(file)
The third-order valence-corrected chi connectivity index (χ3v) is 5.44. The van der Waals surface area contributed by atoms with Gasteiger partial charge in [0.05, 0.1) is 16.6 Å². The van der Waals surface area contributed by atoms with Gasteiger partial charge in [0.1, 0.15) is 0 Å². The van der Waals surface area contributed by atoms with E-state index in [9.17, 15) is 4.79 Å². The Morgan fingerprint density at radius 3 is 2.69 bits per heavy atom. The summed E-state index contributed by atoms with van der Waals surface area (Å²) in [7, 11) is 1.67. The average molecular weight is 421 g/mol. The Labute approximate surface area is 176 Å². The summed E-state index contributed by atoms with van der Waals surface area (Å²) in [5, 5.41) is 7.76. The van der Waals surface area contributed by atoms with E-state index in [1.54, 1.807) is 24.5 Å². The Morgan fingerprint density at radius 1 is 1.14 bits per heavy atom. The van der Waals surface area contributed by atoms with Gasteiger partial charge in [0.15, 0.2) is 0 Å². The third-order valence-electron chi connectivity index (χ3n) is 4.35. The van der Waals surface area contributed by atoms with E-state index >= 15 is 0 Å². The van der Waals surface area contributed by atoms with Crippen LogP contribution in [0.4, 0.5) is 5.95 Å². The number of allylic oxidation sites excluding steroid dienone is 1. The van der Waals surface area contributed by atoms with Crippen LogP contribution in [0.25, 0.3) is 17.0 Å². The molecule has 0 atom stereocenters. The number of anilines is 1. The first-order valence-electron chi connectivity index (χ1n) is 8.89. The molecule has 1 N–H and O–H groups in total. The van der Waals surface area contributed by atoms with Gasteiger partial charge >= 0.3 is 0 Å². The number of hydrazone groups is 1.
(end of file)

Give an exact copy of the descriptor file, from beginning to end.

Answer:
The third-order valence-corrected chi connectivity index (χ3v) is 5.44. The van der Waals surface area contributed by atoms with Gasteiger partial charge in [0.05, 0.1) is 16.6 Å². The van der Waals surface area contributed by atoms with Gasteiger partial charge in [0.1, 0.15) is 0 Å². The van der Waals surface area contributed by atoms with E-state index in [9.17, 15) is 4.79 Å². The Morgan fingerprint density at radius 3 is 2.69 bits per heavy atom. The summed E-state index contributed by atoms with van der Waals surface area (Å²) in [7, 11) is 1.67. The average molecular weight is 421 g/mol. The Labute approximate surface area is 176 Å². The summed E-state index contributed by atoms with van der Waals surface area (Å²) in [5, 5.41) is 7.76. The van der Waals surface area contributed by atoms with E-state index in [1.54, 1.807) is 24.5 Å². The Morgan fingerprint density at radius 1 is 1.14 bits per heavy atom. The van der Waals surface area contributed by atoms with Gasteiger partial charge in [0.15, 0.2) is 0 Å². The third-order valence-electron chi connectivity index (χ3n) is 4.35. The van der Waals surface area contributed by atoms with E-state index >= 15 is 0 Å². The van der Waals surface area contributed by atoms with Crippen LogP contribution in [0.4, 0.5) is 5.95 Å². The number of allylic oxidation sites excluding steroid dienone is 1. The van der Waals surface area contributed by atoms with Crippen LogP contribution in [0.25, 0.3) is 17.0 Å². The molecule has 0 atom stereocenters. The number of anilines is 1. The first-order valence-electron chi connectivity index (χ1n) is 8.89. The molecule has 1 N–H and O–H groups in total. The van der Waals surface area contributed by atoms with Gasteiger partial charge >= 0.3 is 0 Å². The number of hydrazone groups is 1.